The point being, if people like you were all ANOTHER was going to reach, he probably wouldn’t have bothered to come forward. Of course that is no reason for someone like you not to optimize. But because you are already in a much much better position than 99% of the rest of the people, careful consideration should be given to your decisions.

If it were me, I would probably aim to start reducing inventory in favor of bullion. But I probably wouldn’t sell the stuff at fire sale prices. I would simply make it a “policy decision” of sorts to reduce inventory, and for new items I would want to start acting more as a broker rather than growing my inventory. In fact, I might even expand my business into the “rare bullion” sector. You can often find rare and “antique” gold bars at no premium to the melt value, that could then be presented to the same clients that like your other artifacts! And that’s the kind of inventory you wouldn’t mind sitting on through a Freegold transition!

Anyway, just a few “off the cuff” Thoughts.



Thank you so very much for another outstanding reply. Some comments:

1) Whatever I was before, I am now a dealer first and foremost and a collector second, in light of the gravity of the economic situation. As middle class life melts away, (with the attendant risk to social/political stability) there is no such thing as having too much gold; thus, conversion of more illiquid assets into more gold is my top priority; at issue is the timing, etc. of Freegold.

2) Regarding your last few paragraphs about my situation:
I am indeed already in a much better position than 99% of the rest of the people. But much hinges on the magnitude and speed of the social/political upheaval which will result from the collapse of paper assets, with its likely attendant explosion in the violent–crime rate. Will it be necessary to have enough gold to afford a fortress, or at least some bodyguards? (Presumably the Giants have such defenses all lined-up!) Or at least enough gold to be able to purchase safe havens in other countries, assuming that any will be any safer than the US?

Given society’s current prospects, everyone ought to be thinking about how they stack-up regarding the following sorts of considerations:

I am in my late 50s, hence I’m long past the peak of my ability to “mix it up” with gangsters. At first glance, I might present something of an imposing figure (being 6’2”, now 220 lbs., with a booming voice) but, at some point I will start to look old, I cannot be everywhere all the time with all of my loved ones, and these loved ones clearly do not present imposing figures.

I have already (since '07) started working quite hard to reduce my collectibles inventory in favor of bullion, obtaining very much indeed above fire sale prices. But I still have many fewer “dollar worth” of gold than of the collectibles (particularly if these are measured by what I view as their potential worth, rather than by my cost). And, considering these items' illiquidity (particularly at the higher prices), getting such prices tends to require patience, luck, or a fair amount of (preparation) time and work (which I generally quite enjoy doing).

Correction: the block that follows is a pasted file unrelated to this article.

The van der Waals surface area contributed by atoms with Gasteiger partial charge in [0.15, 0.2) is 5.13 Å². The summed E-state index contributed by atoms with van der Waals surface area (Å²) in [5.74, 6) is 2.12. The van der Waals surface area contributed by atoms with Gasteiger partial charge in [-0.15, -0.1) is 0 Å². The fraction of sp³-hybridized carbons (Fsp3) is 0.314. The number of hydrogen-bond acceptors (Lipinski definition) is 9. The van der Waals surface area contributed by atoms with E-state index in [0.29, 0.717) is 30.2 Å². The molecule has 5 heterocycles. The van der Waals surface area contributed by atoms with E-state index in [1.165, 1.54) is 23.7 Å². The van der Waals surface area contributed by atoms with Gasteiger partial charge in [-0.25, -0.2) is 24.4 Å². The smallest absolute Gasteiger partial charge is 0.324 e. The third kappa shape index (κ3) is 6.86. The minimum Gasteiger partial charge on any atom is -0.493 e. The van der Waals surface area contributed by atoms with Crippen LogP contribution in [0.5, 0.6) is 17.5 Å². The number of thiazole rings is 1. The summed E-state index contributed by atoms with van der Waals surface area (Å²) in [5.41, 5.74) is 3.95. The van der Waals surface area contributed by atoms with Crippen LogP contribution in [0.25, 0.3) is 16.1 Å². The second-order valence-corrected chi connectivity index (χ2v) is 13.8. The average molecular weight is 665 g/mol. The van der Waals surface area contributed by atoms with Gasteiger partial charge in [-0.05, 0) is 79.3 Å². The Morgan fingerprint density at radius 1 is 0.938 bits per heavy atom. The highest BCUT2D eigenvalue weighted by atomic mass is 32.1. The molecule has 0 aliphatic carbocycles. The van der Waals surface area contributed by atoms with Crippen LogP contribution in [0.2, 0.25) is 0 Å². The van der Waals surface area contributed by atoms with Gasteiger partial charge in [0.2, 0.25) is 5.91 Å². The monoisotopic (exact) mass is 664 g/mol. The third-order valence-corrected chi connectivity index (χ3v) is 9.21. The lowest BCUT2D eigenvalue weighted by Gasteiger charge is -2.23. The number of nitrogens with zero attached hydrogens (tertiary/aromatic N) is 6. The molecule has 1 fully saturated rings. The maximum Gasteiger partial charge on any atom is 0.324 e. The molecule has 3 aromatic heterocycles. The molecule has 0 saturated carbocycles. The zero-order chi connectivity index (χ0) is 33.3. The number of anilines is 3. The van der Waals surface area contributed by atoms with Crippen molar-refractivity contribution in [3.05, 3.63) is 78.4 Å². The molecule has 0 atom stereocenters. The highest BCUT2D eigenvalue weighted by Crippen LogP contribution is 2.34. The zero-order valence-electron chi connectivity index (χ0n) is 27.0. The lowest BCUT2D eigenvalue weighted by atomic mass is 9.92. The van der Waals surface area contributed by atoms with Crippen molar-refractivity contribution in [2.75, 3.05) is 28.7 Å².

[In recent months, I have been concentrating on improving the chances of a major haul from [redacted]; but this figures to be a relatively long-term project. Thereby I have neglected other possible pursuits, e.g. rushing to get auctioned items of vastly lesser magnitude and value; this because I feel that I am (regarding financial potential) “top-heavy” into the [redacted]. Were it to sell, I would be then diversified in various genres of historical objects/groups. Were I to expect Freegold within months rather than years, I might reverse course and prioritize auctioning of whichever lesser items I could. Seek Home Run later or bunt singles now?]

3) Regarding your comments about coins (insofar as they are analogous to the items I hold) , esp. your view that "the price of the metal rises transferring pressure to the premium component. But only in more common numismatics. Not in the most rare".

Do you mean only that this is happening now, or do you expect the rare ones' premiums to continue to evade the pressure which is affecting the more common ones? (For esoteric reasons, I doubt that this premium- stability will continue to hold for most rare coins, depending on the definition of “rarity”; more on this later, if you’re interested.) This matters insofar as my key items are all, by significant measures, quite rare indeed, although of course far less liquid than are many rare coins (which have a large established market-infrastructure).

Enough for now. I eagerly await your thoughts.


Hello J,

1. Regarding the timing of Freegold – The way I approach it is that it is already overdue by ten years at least. So I think of it kind of like “the big one” (earthquake analogy) that could come at any time. How you prepare for an overdue earthquake is how you prepare for Freegold. That said, once a certain amount of sufficient preps are done, the rest can be executed a little slower so as to aim for optimization. If Freegold happens before you are done, you will still be fine. If it takes a little longer, you will have optimized your excess.